• 2018-07
  • 2018-10
  • 2018-11
  • 2019-04
  • 2019-05
  • 2019-06
  • 2019-07
  • 2019-08
  • 2019-09
  • 2019-10
  • 2019-11
  • 2019-12
  • 2020-01
  • 2020-02
  • 2020-03
  • 2020-04
  • 2020-05
  • 2020-06
  • 2020-07
  • 2020-08
  • 2020-09
  • 2020-10
  • 2020-11
  • 2020-12
  • 2021-01
  • 2021-02
  • 2021-03
  • 2021-04
  • 2021-05
  • 2021-06
  • 2021-07
  • 2021-08
  • 2021-09
  • 2021-10
  • 2021-11
  • 2021-12
  • 2022-01
  • 2022-02
  • 2022-03
  • 2022-04
  • 2022-05
  • br Materials and methods br Author contributions br Acknowle


    Materials and methods
    Author contributions
    Acknowledgments We thank members of the Skaar laboratory for critical evaluation of the manuscript. This work was supported by grants from the National Institutes of Health, R01AI069233 (EPS), and T32GM008554-21 (LJL).
    Introduction Pseudomonas aeruginosa is a life-threating Gram-negative bacterium that causes infections in humans [1]. The P. aeruginosa infection can be controlled by antibiotic including β-lactams and aminoglycosides [2]. However, drug resistance has been observed and seriously increased over the past decades, which causes severe antibiotic misuse [3,4]. Iron is an essential cofactor for enzymes found within all kingdoms of life. P. aeruginosa is no exception to this rule, and therefore, it must acquire iron from their hosts in order to survive the extremely low iron environment. P. aeruginosa can obtain iron by different strategies: (i) production of Fe3+ chelating molecules and iron carriers such as pyoverdine and pyochelin, and uptake of ferric iron-carrier complexes by TonB-dependent receptors (TBDR) [5], (ii) ingestion of an exogenous iron carrier complex [6], (iii) intake of heme molecules from hemoglobin from the host [7], and (iv) RepSox synthesis and utilization of ferrous iron. Reducing Fe3+ to Fe2+ extracellularly using phenazine and Fe2+ specific uptake system (Feo system) [8]. In the host, depending on the type of infection (acute or chronic infection), P. aeruginosa adopts different iron uptake strategies to meet its own needs [9]. The majority of iron within the human body is in the form of heme [10]. P. aeruginosa has elegant systems dedicated to the acquisition of heme from host hemoproteins. P. aeruginosa can take heme from hemoglobin through both Has and Phu systems [7]. In the periplasm, the ingested heme binds to the periplasmic binding protein and gets transported into the cell via the ATP-binding cassette (ABC) transport system. In the ABC transport system, heme is first combined with the heme chaperone PhuS and then transported to the HemO that catalyses the degradation of heme to biliverdin, CO and Fe2+ [11]. Importantly, the activity of pa-HemO provides critical driving force for the flux of heme into cells. Therefore, if HemO is inhibited, P. aeruginosa loses its ability to take up heme as an iron source [12]. The pa-HemO has a unique heme-binding active site. The solvent accessible surface of pa-HemO (∼7.5 Å3) is much smaller than the mammalian enzyme HO1 (43.6–59.7 Å3) [[13], [14], [15], [16]]. Moreover, different than the binding mode in HO1 and other known heme oxygenases, heme binds in the active site of pa-HemO with a significantly rotated (∼100°) orientation as a result of the unique amino acid network present in the active site [[13], [14], [15], [16]]. These structural differences provide foundations for selective inhibition of the pa-HemO over other heme oxygenases such as HO1 [17]. In this study, we developed competitive inhibitors of the pa-HemO to suppress the binding of heme to HemO and inhibit the use of heme by P. aeruginosa. New compounds were designed based on the x-ray crystal structure of pa-HemO [18]. The development of these new HemO inhibitors will help open up new avenues for the treatment of P. aeruginosa infections.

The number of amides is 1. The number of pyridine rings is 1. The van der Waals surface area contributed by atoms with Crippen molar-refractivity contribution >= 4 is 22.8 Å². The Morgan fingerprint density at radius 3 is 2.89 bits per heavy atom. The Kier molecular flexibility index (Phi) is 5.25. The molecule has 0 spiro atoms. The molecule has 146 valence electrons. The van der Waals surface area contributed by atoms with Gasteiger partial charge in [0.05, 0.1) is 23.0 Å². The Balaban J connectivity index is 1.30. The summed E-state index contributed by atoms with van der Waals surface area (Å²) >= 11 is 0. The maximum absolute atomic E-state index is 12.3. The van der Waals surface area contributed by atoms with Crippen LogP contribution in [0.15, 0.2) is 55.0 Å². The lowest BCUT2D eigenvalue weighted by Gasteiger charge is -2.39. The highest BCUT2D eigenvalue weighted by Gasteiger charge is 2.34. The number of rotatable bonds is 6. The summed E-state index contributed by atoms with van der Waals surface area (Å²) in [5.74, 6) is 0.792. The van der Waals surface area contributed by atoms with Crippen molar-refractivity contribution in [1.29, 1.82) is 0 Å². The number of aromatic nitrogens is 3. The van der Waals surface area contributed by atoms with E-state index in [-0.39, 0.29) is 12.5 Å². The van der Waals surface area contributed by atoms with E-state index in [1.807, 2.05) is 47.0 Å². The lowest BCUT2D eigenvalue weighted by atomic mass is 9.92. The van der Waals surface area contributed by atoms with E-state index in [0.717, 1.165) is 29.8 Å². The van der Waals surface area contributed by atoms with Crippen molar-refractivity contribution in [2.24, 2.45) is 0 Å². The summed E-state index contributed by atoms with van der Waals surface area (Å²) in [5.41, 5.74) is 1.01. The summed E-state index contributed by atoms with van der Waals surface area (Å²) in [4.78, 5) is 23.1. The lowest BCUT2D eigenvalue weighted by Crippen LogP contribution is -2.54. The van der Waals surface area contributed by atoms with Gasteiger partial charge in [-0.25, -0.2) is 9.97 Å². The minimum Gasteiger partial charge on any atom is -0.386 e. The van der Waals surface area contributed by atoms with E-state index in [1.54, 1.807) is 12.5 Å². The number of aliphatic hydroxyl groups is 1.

Material and methods
    Results and discussion Eleven compounds were tested as potential pa-HemO inhibitors. The KD values of the majority of compounds ranged from 8 to 90 μM (Table 1). Among these compounds, the compound 7c indicated the best KD value (1.5 ± 0.8 μM) and compound 7d has the largest KD value (180 ± 37 μM). Overall, the results show that compounds bind to the active site with modest affinity, suggesting that the compounds can be suitable developing inhibitors for pa-HemO. Compared with the control group without DMSO, only the testing group containing 1% DMSO did not show obvious effects on the growth of P. aeruginosa (P > 0.05). Other testing groups with higher concentrations of DMSO significantly inhibited the growth of the bacteria. The OD600 measurement curve is shown in Fig. 2. Therefore, in the subsequent MIC50 assay, we kept the DMSO concentration at 1%. The research data of DMSO toxicity to P.aeruginosa growth are detailed in supplementary material.